Drupal Configuration

Drupal icon courtesy of https://association.drupal.org/press/imagesIt’s time to install Drupal on the site. Actually we’re past that point. My last post was about Site Construction Planning and, while I didn’t elaborate on it, I installed Drupal on the site twice. I did this to ensure that my web hosting site configuration was actually compatible with the Drupal software and how Drupal wanted to interact with the hosting environment. That consisted of two, bare-bones, minimal installations. One to test Drupal operating as the primary content for the architectedfutures.NET site, the second as my development and testing environment, operating as a sub domain on the same web hosting account. My chief concern was that multiple Drupal sites could work from the one account, with each Drupal install using all the critical Drupal features, such as clean URLs, and not interfere with each other. Now it’s time to actually configure the Drupal installs into useful, operational websites.

Drupal Installation

I’m not going to spend much time talking about either the detail install process for Drupal, or the physical module installation. There is a quite extensive installation guide provided on the Drupal.org site. There are, however, probably a few points worth mentioning here.

Module Initialization

The first point has to do with the overall method for initializing the site. A lot of discussions I have seen talk about building the site first on a development machine and then uploading the completed configuration and database to the hosting environment. Essentially building the site offline, and then moving it to the online hosting system. This makes a lot of sense for a lot of sites, but is not the path I followed.

I did build a complete site offline on my desktop computer at home. But that site was not what I wanted to start with as my public website. My home development site was created as a prototype to demonstrate Drupal as a group web site. I experimented with and loaded modules like Organic Groups and others to see how those features would work. And I experimented with other modules whereby I built a group interaction ability using features supplied by other modules, piece by piece. These group features are the types of facilities I think I may want on the web site if a community were to form around some of my concepts. And my development site gave me an understanding and assurance that I would be able to do what I wanted with respect to those features. However, I am not sure I want to carry out the community features with the current modules I am using on the development machine. Also, I do not need those features for getting started. So I don’t want to simply copy that environment.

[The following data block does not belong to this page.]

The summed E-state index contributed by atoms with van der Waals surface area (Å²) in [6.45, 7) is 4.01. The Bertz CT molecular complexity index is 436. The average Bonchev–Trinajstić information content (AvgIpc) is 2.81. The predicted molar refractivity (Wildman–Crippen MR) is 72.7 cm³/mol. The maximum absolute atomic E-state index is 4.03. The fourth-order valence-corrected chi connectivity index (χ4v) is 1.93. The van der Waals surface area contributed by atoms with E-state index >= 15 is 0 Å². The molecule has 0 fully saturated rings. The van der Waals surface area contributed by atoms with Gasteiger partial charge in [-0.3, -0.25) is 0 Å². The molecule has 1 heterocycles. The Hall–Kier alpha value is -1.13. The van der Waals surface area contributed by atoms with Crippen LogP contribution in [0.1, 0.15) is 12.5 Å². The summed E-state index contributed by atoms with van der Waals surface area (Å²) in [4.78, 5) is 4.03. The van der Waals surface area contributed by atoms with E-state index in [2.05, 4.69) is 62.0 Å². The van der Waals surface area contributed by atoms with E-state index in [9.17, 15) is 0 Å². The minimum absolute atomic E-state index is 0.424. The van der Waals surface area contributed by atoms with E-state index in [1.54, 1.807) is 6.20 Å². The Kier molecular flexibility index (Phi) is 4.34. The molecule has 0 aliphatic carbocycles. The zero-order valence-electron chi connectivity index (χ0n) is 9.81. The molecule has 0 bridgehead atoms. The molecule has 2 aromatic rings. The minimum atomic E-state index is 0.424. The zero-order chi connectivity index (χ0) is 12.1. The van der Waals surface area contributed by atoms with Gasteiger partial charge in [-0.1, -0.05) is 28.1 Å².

Instead, I have the ability to build multiple environments on my shared hosting account, so I’m going to build a fresh install using that environment, and then replicate that new, scaled-down configuration into the public production web site. In addition, I’m going to be evolving my site in-place over time, growing function as I add content. I want to start that mode of site management, and discover its problems, from the start.

Installation Profile

The second point has to do with the choice of installation profile. I am not using any of the special Drupal installation distributions which are available to initialize things like group sites, news sites, conference organizing sites, etc. However, there is still a basic installation profile choice to be made: minimal versus standard. While I wanted a minimal installation to use as a base, I did what most books recommend and I selected standard. This is a point of confusion which I had that I thought could trip up others, which is why I mention it. Standard really is minimal, and minimal is really bare bones. This Drupal.org documentation node details the difference between the two profiles in terms of what gets configured when selecting each profile.

It’s Never Completely Done

An additional point is that while Drupal was installed as part of my site configuration, by the time I actually completed my development machine testing, for how I wanted to theme the site, a Drupal security release and a bug-fix release were issued. So a Drupal core upgrade was in order as part of the Drupal configuration process. First on my desktop development machine, then on the A2Hosting shared hosting web sites. Since the shared hosting installs had not yet been customized with add-on modules and themes, the updates were a little less cumbersome than normal. But an interesting part of the development machine update included a problem that appeared in the Backup and Migrate module. I used the module to backup my database prior to the Drupal upgrade. When I tried to backup again, after the upgrade, I was unable to do so because of an error in the Backup and Migrate module that only appeared with the new version of Drupal. Updating that module with a new version fixed the error, but running though the process was another reminder of the work effort that I can look forward to associated with maintaining the site. 😉